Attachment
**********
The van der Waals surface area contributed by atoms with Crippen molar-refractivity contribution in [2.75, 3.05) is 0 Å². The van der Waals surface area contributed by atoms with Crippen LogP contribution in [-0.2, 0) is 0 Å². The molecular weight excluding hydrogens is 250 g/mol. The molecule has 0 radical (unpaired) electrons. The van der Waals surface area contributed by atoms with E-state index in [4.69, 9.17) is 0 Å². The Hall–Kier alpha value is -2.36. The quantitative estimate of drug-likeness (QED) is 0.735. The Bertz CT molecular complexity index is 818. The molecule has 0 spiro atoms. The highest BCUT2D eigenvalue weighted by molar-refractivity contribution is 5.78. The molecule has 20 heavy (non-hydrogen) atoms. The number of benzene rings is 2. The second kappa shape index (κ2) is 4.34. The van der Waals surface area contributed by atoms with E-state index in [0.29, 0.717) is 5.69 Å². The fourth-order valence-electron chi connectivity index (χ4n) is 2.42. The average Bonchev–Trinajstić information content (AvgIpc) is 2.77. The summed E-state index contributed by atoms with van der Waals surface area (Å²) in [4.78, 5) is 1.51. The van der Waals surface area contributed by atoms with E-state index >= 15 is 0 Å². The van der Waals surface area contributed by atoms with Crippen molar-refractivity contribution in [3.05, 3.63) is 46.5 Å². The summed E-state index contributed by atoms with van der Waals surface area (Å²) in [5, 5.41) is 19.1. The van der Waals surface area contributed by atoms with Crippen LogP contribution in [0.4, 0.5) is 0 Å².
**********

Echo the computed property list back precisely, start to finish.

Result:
The van der Waals surface area contributed by atoms with Crippen molar-refractivity contribution in [2.75, 3.05) is 0 Å². The van der Waals surface area contributed by atoms with Crippen LogP contribution in [-0.2, 0) is 0 Å². The molecular weight excluding hydrogens is 250 g/mol. The molecule has 0 radical (unpaired) electrons. The van der Waals surface area contributed by atoms with E-state index in [4.69, 9.17) is 0 Å². The Hall–Kier alpha value is -2.36. The quantitative estimate of drug-likeness (QED) is 0.735. The Bertz CT molecular complexity index is 818. The molecule has 0 spiro atoms. The highest BCUT2D eigenvalue weighted by molar-refractivity contribution is 5.78. The molecule has 20 heavy (non-hydrogen) atoms. The number of benzene rings is 2. The second kappa shape index (κ2) is 4.34. The van der Waals surface area contributed by atoms with E-state index in [0.29, 0.717) is 5.69 Å². The fourth-order valence-electron chi connectivity index (χ4n) is 2.42. The average Bonchev–Trinajstić information content (AvgIpc) is 2.77. The summed E-state index contributed by atoms with van der Waals surface area (Å²) in [4.78, 5) is 1.51. The van der Waals surface area contributed by atoms with E-state index >= 15 is 0 Å². The van der Waals surface area contributed by atoms with Crippen molar-refractivity contribution in [3.05, 3.63) is 46.5 Å². The summed E-state index contributed by atoms with van der Waals surface area (Å²) in [5, 5.41) is 19.1. The van der Waals surface area contributed by atoms with Crippen LogP contribution in [0.4, 0.5) is 0 Å².